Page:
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Open Access Publications from the University of California

Methods of controlling starlings and blackbirds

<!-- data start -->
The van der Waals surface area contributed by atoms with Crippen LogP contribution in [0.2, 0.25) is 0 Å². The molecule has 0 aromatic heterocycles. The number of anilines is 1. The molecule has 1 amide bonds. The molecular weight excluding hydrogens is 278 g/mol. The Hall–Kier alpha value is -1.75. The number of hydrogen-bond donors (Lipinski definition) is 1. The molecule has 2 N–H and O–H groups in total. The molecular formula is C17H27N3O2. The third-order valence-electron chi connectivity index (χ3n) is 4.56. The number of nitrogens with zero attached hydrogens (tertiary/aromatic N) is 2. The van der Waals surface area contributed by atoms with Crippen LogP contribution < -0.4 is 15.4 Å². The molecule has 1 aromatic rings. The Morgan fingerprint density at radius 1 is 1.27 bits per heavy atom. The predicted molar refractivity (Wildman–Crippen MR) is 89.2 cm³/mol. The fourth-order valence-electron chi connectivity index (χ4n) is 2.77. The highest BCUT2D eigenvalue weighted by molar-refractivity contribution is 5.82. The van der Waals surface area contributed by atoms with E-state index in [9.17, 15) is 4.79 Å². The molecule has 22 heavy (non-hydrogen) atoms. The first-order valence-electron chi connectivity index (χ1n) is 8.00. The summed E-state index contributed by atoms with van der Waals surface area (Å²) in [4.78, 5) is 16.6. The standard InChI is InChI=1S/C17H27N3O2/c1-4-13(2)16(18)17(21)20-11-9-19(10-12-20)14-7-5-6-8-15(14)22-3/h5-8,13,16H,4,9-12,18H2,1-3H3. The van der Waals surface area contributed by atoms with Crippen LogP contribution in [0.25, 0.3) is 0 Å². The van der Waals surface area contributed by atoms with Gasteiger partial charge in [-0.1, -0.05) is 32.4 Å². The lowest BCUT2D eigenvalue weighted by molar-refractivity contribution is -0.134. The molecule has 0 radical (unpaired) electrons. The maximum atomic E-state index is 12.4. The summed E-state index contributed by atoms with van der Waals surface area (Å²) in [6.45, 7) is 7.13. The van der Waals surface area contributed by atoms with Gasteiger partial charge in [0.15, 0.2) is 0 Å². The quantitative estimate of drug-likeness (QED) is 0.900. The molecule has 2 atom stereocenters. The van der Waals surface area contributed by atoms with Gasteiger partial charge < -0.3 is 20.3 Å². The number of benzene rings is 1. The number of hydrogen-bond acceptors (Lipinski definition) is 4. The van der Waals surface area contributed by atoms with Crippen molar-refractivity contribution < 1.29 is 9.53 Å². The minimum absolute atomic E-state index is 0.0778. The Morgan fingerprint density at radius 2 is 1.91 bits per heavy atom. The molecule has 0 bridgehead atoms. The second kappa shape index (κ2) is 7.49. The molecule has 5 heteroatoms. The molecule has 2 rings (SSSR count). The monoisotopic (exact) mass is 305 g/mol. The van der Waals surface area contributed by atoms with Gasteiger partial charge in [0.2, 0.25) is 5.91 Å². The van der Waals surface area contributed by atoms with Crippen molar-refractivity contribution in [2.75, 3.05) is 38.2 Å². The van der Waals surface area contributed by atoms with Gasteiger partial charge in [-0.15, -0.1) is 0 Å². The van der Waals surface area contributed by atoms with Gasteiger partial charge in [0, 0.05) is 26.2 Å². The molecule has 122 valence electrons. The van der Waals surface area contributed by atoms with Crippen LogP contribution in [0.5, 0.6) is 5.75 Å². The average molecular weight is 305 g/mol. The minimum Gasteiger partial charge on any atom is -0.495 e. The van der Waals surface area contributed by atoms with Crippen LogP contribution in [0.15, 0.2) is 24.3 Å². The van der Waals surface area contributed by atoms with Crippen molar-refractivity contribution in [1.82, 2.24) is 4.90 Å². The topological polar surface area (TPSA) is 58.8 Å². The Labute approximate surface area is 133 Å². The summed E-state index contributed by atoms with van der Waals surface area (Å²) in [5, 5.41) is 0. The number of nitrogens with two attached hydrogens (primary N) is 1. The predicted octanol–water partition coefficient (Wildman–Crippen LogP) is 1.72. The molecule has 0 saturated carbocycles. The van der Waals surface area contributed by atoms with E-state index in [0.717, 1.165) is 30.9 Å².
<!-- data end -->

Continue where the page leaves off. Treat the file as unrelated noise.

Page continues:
Damage by starlings and blackbirds is becoming more serious and widespread. Various control measures are being used, but a satisfactory answer to many bird problems is still to be found. Frightening devices (firearms, rope firecrackers, gas exploders, distress calls, electric perches, airplanes, etc.) are useful in many situations but lose their effectiveness as birds become familiar with the frightening principle. Effective reduction in bird numbers is difficult to achieve because of the inaccessibility of the birds, the costs, and the dangers involved. Efforts at using cage traps, light traps, and elevator traps are described, as is use of poisoned baits and roost control techniques. Until more is known about the habits and movements of blackbirds and starlings, or until new or improved techniques are evolved, it is hard to see how present difficulties are to be quickly overcome; in the meantime, perseverance with the measures that can be used conveniently and safely seems to be the most logical course. It must be emphasized that a combination of two or more methods increases the efficiency of each. Strong publicly supported and planned programs would certainly help to reduce the problem. A list of references is provided.

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